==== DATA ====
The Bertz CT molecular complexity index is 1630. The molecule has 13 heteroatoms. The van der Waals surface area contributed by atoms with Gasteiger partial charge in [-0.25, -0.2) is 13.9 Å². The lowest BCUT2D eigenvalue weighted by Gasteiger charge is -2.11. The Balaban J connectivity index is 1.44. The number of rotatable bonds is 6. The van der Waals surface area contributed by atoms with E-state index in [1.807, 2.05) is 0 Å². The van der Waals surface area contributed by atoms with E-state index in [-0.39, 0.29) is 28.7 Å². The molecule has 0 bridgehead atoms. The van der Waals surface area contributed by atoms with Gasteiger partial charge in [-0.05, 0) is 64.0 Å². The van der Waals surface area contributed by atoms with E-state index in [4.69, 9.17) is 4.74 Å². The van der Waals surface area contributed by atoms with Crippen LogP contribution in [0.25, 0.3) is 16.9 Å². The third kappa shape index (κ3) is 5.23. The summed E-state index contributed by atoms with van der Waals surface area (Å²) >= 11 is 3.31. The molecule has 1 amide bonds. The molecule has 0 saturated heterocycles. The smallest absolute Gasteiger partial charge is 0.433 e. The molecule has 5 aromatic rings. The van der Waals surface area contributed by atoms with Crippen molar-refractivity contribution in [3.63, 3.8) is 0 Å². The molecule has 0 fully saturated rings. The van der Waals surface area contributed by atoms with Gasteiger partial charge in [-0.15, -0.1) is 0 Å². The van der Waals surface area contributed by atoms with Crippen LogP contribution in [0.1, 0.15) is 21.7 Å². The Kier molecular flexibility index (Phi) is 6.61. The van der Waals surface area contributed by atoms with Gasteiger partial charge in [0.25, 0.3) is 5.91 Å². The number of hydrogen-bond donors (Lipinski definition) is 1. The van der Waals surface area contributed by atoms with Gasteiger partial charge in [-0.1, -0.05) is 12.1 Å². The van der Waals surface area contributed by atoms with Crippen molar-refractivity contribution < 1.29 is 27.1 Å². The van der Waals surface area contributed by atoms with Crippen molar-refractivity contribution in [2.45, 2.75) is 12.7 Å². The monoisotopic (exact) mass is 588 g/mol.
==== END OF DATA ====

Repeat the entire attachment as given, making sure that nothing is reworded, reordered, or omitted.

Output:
The Bertz CT molecular complexity index is 1630. The molecule has 13 heteroatoms. The van der Waals surface area contributed by atoms with Gasteiger partial charge in [-0.25, -0.2) is 13.9 Å². The lowest BCUT2D eigenvalue weighted by Gasteiger charge is -2.11. The Balaban J connectivity index is 1.44. The number of rotatable bonds is 6. The van der Waals surface area contributed by atoms with E-state index in [1.807, 2.05) is 0 Å². The van der Waals surface area contributed by atoms with E-state index in [-0.39, 0.29) is 28.7 Å². The molecule has 0 bridgehead atoms. The van der Waals surface area contributed by atoms with Gasteiger partial charge in [-0.05, 0) is 64.0 Å². The van der Waals surface area contributed by atoms with E-state index in [4.69, 9.17) is 4.74 Å². The van der Waals surface area contributed by atoms with Crippen LogP contribution in [0.25, 0.3) is 16.9 Å². The third kappa shape index (κ3) is 5.23. The summed E-state index contributed by atoms with van der Waals surface area (Å²) >= 11 is 3.31. The molecule has 1 amide bonds. The molecule has 0 saturated heterocycles. The smallest absolute Gasteiger partial charge is 0.433 e. The molecule has 5 aromatic rings. The van der Waals surface area contributed by atoms with Crippen molar-refractivity contribution in [3.63, 3.8) is 0 Å². The molecule has 0 fully saturated rings. The van der Waals surface area contributed by atoms with Gasteiger partial charge in [-0.15, -0.1) is 0 Å². The van der Waals surface area contributed by atoms with Crippen LogP contribution in [0.1, 0.15) is 21.7 Å². The Kier molecular flexibility index (Phi) is 6.61. The van der Waals surface area contributed by atoms with Gasteiger partial charge in [0.25, 0.3) is 5.91 Å². The number of hydrogen-bond donors (Lipinski definition) is 1. The van der Waals surface area contributed by atoms with Gasteiger partial charge in [-0.1, -0.05) is 12.1 Å². The van der Waals surface area contributed by atoms with Crippen molar-refractivity contribution < 1.29 is 27.1 Å². The van der Waals surface area contributed by atoms with Crippen molar-refractivity contribution in [2.45, 2.75) is 12.7 Å². The monoisotopic (exact) mass is 588 g/mol.